Thursday, November 19, 2009

Is Ego a Matter of Anatomy?

~photo courtesy of Indiana University

Hi everyone! I'm sorry I've been so scarce in the blogosphere lately. In my absence, I've been blown away with the ideas and insights of Eckhart Tolle and Dr. Jill Bolte-Taylor (thanks, Janey!!!) Both have written books and can be found in various interviews and videos on the web-- so, I've been spending hours soaking it all up.

As I discussed in my last post, Tolle defines the "ego" as the part of us that thinks with words, the voice in our head. He believes that this voice is not our true self. Rather, we are the presence that hears the voice. And, if we consciously turn off the ego's voice and simply be present and aware of our senses, we will find a simple, open state of peace and joy.

One problem that I have is that Tolle's descriptions can come off as having a spiritual, even religious, feeling. He describes this ego-less state as energy which connects us all. Is it a higher plane of existence? Is it a brush with the divine? No. He's not really saying that at all. But as a probable Idealist (one of Keirsey's temperament types), Tolle has some difficulty nailing down his words in black and white. In a more scientific straight-forwardness. That's where Dr. Jill Bolte-Taylor has made a huge contribution.

Dr. Bolte-Taylor is a Harvard-trained neuroanatomist who had a stroke at age 37. And, she remained awake and conscious the entire time and was able to perceive the changes in her brain as they happened! How cool is that?! Her left-sided hemorrhage effectively shut down her entire left hemisphere (language, rational and linear thinking, math skills). So she was living with only the functions of her right brain (intuition, contextual understanding, perception of intonation, spatial skills). She describes the experience in her book My Stroke of Insight.

Check out this incredible video of a talk she gave several years ago:

What I find fascinating, is that when her left hemisphere stopped working, she experienced the awareness of being that Tolle describes. She says that she lost her ego. That her thinking was silenced because the section of the brain that processes language completely shut down.

~excerpt from Oprah's Soul Series radio show (archived at

So is the ego actually our left hemisphere? It appears so. Our ability to use language seems to be the key to what ego is.

We think in words because we evolved language. And certainly, shared language is a huge advantage for survival. But, this thinking mind is also a bit of a curse.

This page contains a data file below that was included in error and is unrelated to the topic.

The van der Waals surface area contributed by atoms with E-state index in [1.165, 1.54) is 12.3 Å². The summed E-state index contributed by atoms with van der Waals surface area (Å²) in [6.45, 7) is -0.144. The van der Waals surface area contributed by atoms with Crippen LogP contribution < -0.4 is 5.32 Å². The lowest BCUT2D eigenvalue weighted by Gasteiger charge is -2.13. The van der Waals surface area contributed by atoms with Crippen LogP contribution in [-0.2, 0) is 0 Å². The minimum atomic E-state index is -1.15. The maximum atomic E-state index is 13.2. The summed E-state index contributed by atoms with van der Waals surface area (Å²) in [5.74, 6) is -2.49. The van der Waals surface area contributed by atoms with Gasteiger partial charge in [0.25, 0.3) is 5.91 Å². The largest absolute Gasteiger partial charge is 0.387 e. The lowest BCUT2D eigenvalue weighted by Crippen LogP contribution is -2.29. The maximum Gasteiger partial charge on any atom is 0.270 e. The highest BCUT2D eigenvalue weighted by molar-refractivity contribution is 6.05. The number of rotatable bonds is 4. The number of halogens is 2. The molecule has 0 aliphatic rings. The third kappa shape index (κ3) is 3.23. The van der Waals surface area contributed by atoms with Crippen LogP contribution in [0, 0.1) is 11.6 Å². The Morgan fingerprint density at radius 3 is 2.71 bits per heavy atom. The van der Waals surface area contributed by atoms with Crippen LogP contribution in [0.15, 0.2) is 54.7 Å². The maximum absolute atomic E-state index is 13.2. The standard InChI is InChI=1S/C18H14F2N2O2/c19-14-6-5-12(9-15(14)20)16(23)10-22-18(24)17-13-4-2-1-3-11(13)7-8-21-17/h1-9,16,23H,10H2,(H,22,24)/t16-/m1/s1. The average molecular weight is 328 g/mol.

To think requires words, which are just man-made labels for ideas and concepts. As Tolle teaches, words are just guideposts that point us to the ideas, they are not truth. And this is the curse. Just think of all the thoughts that we have. Aren't we defining our experiences (or limiting them) with thought? And so often, thoughts tend to either amplify emotion or block emotion. This is why some people preach positive thinking as a way to feel happier. But thoughts are not emotions.

Emotion is a physical function. It happens deep in the brain in the amygdala. It is a specific physiologic response that protects us and enhances our survival by, for example, preparing us to fight or flee when fear is triggered, or by creating a desire to attach to a caregiver or loved one when feelings of safety (happiness, joy, etc.) are triggered. Pure emotion (the physiological response) is fleeting. The brain function only lasts from a few minutes to about 20 minutes maximum (for fear and anger). But, thanks to our thinking mind, we continue to experience what we believe is fear or anger for hours, days, even years! In actuality, we trick our brain into triggering the emotional response in the absence of a real life event. By having thoughts. By having an ego that tells us stories.

It's the price we pay for having language.

So, can we stop creating these thought-induced emotional experiences? Yes! As Dr. Bolte-Taylor knows, we can turn off our left-hemisphere. As Tolle teaches, we can silence the ego. And the result is peace, joy, an undefinable (because we can't apply words to it) sense of connection with life. It is pure living, without the curse of false, thought-induced negative emotions.

Dr. Bolte-Taylor calls it Nirvana.

I call it life. And, of course...

Life is Beautiful...